While two-child families remain the norm, the proportion of married women who have just one child has almost doubled in the past 20 years.
Last year, 21.6 per cent of ever-married female citizens or permanent residents aged between 40 and 49 have just one child.
This is close to double the 11.9 per cent in 1994. Those in the 40-to-49 age group are likely to have completed their child-bearing, said the Population Trends 2015 report released by the Department of Statistics recently. Ever-married women refers to those currently married, divorced or widowed.
Sociologists attributed the increase to various factors. More couples may feel they do not have the time, money and energy for another child. The stress of coaching a child through the academic rat race may also hinder some couples from having more children.
Dr Tan Poh Lin, of the Lee Kuan Yew School of Public Policy who has researched fertility issues, said: "People now have very high standards of parenting. They feel that to be able to be a good parent requires a lot of investment in time and money."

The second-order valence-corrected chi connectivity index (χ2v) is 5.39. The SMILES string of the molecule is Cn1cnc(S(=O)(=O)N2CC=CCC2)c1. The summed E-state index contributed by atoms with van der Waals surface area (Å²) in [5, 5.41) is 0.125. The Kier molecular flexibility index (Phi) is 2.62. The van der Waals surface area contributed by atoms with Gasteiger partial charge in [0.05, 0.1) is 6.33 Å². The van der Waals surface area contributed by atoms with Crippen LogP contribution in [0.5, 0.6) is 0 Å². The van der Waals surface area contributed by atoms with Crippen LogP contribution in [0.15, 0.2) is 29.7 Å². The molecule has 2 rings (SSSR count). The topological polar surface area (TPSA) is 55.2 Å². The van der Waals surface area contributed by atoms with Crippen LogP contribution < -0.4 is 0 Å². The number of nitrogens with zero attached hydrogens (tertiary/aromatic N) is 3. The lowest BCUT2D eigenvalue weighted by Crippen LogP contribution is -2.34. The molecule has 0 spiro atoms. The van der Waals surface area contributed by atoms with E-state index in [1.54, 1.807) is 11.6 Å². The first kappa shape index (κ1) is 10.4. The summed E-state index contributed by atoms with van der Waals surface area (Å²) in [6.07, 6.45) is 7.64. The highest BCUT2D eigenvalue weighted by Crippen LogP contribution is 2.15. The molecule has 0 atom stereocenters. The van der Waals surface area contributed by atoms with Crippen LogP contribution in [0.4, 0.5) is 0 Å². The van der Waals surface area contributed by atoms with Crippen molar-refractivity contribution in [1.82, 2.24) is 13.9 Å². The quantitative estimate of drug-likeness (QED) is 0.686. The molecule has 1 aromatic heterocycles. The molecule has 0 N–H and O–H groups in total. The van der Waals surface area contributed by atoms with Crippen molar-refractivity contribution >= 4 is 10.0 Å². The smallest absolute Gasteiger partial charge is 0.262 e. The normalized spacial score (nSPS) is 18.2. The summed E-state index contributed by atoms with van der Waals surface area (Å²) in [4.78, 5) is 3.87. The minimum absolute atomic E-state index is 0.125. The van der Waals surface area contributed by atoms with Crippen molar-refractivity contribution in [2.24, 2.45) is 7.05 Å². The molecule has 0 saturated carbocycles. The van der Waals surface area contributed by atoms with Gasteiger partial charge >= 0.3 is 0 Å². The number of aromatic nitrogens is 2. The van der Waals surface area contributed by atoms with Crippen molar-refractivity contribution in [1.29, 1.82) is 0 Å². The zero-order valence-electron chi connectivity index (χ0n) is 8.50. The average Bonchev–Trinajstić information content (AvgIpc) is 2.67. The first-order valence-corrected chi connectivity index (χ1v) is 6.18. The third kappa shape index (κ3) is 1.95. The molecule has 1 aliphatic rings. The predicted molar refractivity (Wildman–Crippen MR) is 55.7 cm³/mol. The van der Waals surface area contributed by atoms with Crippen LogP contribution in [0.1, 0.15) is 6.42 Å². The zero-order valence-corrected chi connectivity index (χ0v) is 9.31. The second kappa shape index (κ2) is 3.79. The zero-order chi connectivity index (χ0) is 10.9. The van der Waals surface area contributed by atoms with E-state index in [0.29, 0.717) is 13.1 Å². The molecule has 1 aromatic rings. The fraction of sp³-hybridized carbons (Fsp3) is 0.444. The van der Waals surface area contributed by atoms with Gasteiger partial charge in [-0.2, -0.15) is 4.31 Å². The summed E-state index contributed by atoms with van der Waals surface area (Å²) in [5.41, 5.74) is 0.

Take, for example, administrator Helen Neo, 43. She has an 11-year-old daughter and feels she cannot afford another child. She spends $1,300 a month on tuition alone for her daughter.
"I have to think how much longer I have to work if I have to support another child," she said. "The educational system is so stressful, how to have another child? I want to give my daughter my best. I can't imagine dividing my attention between two children."
Childcare centre boss Claudine Chua, 45 , wants another child but is unable to. Her only son is now 16 years old.
She said: "One child is not enough. It's a bit lonely for him and for us to have just one child."
While the proportion of married women in the 40-to-49 age group with no children or just one child has risen sharply, the share of those with three, four or more children fell.
What remained stable is the two-child family. Last year, almost half (43.2 per cent) of the women in this age group have two children.
Professor Jean Yeung, director of the Centre for Family and Population Research at the National University of Singapore, said: "The two-child family is still the ideal family size. Many couples want to have one girl and one boy. They want to give their child a sibling so they wouldn't feel so lonely, but they feel that having three children is too many and too costly."